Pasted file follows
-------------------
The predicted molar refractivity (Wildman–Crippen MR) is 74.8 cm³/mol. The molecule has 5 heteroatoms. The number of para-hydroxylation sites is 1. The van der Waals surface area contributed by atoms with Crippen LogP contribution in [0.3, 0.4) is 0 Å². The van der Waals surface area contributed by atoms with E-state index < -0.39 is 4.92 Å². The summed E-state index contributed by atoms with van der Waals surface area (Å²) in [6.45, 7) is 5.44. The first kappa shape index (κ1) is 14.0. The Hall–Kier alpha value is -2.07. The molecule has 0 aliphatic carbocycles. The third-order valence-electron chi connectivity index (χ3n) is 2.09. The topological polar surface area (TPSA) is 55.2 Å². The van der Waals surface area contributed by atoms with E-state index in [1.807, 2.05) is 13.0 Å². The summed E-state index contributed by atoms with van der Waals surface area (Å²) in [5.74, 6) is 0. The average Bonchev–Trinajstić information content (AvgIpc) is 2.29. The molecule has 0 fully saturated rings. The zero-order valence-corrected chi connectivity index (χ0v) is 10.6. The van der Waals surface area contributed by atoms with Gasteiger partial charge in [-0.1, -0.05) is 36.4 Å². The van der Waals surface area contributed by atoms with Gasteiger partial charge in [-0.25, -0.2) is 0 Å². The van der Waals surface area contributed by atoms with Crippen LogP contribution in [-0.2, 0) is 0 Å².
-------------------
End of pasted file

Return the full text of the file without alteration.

The predicted molar refractivity (Wildman–Crippen MR) is 74.8 cm³/mol. The molecule has 5 heteroatoms. The number of para-hydroxylation sites is 1. The van der Waals surface area contributed by atoms with Crippen LogP contribution in [0.3, 0.4) is 0 Å². The van der Waals surface area contributed by atoms with E-state index < -0.39 is 4.92 Å². The summed E-state index contributed by atoms with van der Waals surface area (Å²) in [6.45, 7) is 5.44. The first kappa shape index (κ1) is 14.0. The Hall–Kier alpha value is -2.07. The molecule has 0 aliphatic carbocycles. The third-order valence-electron chi connectivity index (χ3n) is 2.09. The topological polar surface area (TPSA) is 55.2 Å². The van der Waals surface area contributed by atoms with E-state index in [1.807, 2.05) is 13.0 Å². The summed E-state index contributed by atoms with van der Waals surface area (Å²) in [5.74, 6) is 0. The average Bonchev–Trinajstić information content (AvgIpc) is 2.29. The molecule has 0 fully saturated rings. The zero-order valence-corrected chi connectivity index (χ0v) is 10.6. The van der Waals surface area contributed by atoms with Gasteiger partial charge in [-0.1, -0.05) is 36.4 Å². The van der Waals surface area contributed by atoms with Gasteiger partial charge in [-0.25, -0.2) is 0 Å². The van der Waals surface area contributed by atoms with Crippen LogP contribution in [-0.2, 0) is 0 Å².